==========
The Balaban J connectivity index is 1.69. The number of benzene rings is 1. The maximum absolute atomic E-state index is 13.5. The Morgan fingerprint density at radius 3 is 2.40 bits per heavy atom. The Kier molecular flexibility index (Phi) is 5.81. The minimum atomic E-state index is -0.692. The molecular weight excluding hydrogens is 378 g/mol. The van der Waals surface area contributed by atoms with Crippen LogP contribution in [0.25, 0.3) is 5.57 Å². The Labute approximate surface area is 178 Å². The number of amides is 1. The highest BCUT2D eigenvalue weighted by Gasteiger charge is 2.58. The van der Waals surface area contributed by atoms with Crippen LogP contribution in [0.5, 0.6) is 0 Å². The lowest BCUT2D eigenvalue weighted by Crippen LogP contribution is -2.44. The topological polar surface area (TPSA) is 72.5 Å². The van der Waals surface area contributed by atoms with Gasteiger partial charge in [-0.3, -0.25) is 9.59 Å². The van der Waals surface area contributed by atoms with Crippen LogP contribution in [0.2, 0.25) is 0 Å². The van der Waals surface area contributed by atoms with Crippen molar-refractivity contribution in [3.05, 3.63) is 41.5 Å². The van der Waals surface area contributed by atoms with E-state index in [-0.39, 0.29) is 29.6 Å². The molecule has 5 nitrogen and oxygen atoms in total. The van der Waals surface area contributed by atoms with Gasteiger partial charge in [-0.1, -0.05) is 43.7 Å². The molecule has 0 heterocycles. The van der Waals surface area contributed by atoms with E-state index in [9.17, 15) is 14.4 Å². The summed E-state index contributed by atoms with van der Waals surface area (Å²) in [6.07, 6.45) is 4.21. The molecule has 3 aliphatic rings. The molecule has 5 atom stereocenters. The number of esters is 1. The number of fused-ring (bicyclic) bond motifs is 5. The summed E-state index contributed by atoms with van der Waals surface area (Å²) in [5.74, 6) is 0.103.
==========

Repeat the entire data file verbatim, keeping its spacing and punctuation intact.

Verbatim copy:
The Balaban J connectivity index is 1.69. The number of benzene rings is 1. The maximum absolute atomic E-state index is 13.5. The Morgan fingerprint density at radius 3 is 2.40 bits per heavy atom. The Kier molecular flexibility index (Phi) is 5.81. The minimum atomic E-state index is -0.692. The molecular weight excluding hydrogens is 378 g/mol. The van der Waals surface area contributed by atoms with Crippen LogP contribution in [0.25, 0.3) is 5.57 Å². The Labute approximate surface area is 178 Å². The number of amides is 1. The highest BCUT2D eigenvalue weighted by Gasteiger charge is 2.58. The van der Waals surface area contributed by atoms with Crippen LogP contribution in [0.5, 0.6) is 0 Å². The lowest BCUT2D eigenvalue weighted by Crippen LogP contribution is -2.44. The topological polar surface area (TPSA) is 72.5 Å². The van der Waals surface area contributed by atoms with Gasteiger partial charge in [-0.3, -0.25) is 9.59 Å². The van der Waals surface area contributed by atoms with Crippen LogP contribution in [0.2, 0.25) is 0 Å². The van der Waals surface area contributed by atoms with Crippen molar-refractivity contribution in [3.05, 3.63) is 41.5 Å². The van der Waals surface area contributed by atoms with E-state index in [-0.39, 0.29) is 29.6 Å². The molecule has 5 nitrogen and oxygen atoms in total. The van der Waals surface area contributed by atoms with Gasteiger partial charge in [-0.1, -0.05) is 43.7 Å². The molecule has 0 heterocycles. The van der Waals surface area contributed by atoms with E-state index in [9.17, 15) is 14.4 Å². The summed E-state index contributed by atoms with van der Waals surface area (Å²) in [6.07, 6.45) is 4.21. The molecule has 3 aliphatic rings. The molecule has 5 atom stereocenters. The number of esters is 1. The number of fused-ring (bicyclic) bond motifs is 5. The summed E-state index contributed by atoms with van der Waals surface area (Å²) in [5.74, 6) is 0.103.